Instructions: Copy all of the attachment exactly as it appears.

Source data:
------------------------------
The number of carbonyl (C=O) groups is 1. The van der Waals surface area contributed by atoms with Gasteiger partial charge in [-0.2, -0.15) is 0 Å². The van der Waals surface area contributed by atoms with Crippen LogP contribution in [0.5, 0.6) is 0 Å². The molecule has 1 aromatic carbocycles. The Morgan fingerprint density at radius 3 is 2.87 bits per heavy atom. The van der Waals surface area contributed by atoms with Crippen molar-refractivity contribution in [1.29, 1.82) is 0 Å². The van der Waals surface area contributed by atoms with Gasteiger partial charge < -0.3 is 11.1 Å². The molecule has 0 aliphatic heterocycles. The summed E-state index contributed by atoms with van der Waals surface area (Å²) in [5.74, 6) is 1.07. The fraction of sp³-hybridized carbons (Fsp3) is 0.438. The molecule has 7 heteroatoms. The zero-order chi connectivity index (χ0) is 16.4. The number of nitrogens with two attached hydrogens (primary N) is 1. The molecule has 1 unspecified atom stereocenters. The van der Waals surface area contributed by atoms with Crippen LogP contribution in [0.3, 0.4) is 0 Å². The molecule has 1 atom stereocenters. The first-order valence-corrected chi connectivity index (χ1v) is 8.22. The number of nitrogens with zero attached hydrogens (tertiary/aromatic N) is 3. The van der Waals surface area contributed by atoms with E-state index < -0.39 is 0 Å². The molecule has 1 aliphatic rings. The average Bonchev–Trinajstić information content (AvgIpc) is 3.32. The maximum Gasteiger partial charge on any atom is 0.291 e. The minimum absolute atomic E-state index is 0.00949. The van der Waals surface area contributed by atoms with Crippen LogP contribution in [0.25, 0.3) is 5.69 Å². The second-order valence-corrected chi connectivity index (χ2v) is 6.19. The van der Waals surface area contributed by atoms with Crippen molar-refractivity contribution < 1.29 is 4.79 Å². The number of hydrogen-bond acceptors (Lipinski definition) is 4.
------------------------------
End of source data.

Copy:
The number of carbonyl (C=O) groups is 1. The van der Waals surface area contributed by atoms with Gasteiger partial charge in [-0.2, -0.15) is 0 Å². The van der Waals surface area contributed by atoms with Crippen LogP contribution in [0.5, 0.6) is 0 Å². The molecule has 1 aromatic carbocycles. The Morgan fingerprint density at radius 3 is 2.87 bits per heavy atom. The van der Waals surface area contributed by atoms with Crippen molar-refractivity contribution in [1.29, 1.82) is 0 Å². The van der Waals surface area contributed by atoms with Gasteiger partial charge < -0.3 is 11.1 Å². The molecule has 0 aliphatic heterocycles. The summed E-state index contributed by atoms with van der Waals surface area (Å²) in [5.74, 6) is 1.07. The fraction of sp³-hybridized carbons (Fsp3) is 0.438. The molecule has 7 heteroatoms. The zero-order chi connectivity index (χ0) is 16.4. The number of nitrogens with two attached hydrogens (primary N) is 1. The molecule has 1 unspecified atom stereocenters. The van der Waals surface area contributed by atoms with Crippen LogP contribution in [0.3, 0.4) is 0 Å². The molecule has 1 atom stereocenters. The first-order valence-corrected chi connectivity index (χ1v) is 8.22. The number of nitrogens with zero attached hydrogens (tertiary/aromatic N) is 3. The van der Waals surface area contributed by atoms with E-state index < -0.39 is 0 Å². The molecule has 1 aliphatic rings. The average Bonchev–Trinajstić information content (AvgIpc) is 3.32. The maximum Gasteiger partial charge on any atom is 0.291 e. The minimum absolute atomic E-state index is 0.00949. The van der Waals surface area contributed by atoms with Crippen LogP contribution in [0.25, 0.3) is 5.69 Å². The second-order valence-corrected chi connectivity index (χ2v) is 6.19. The van der Waals surface area contributed by atoms with Crippen molar-refractivity contribution < 1.29 is 4.79 Å². The number of hydrogen-bond acceptors (Lipinski definition) is 4.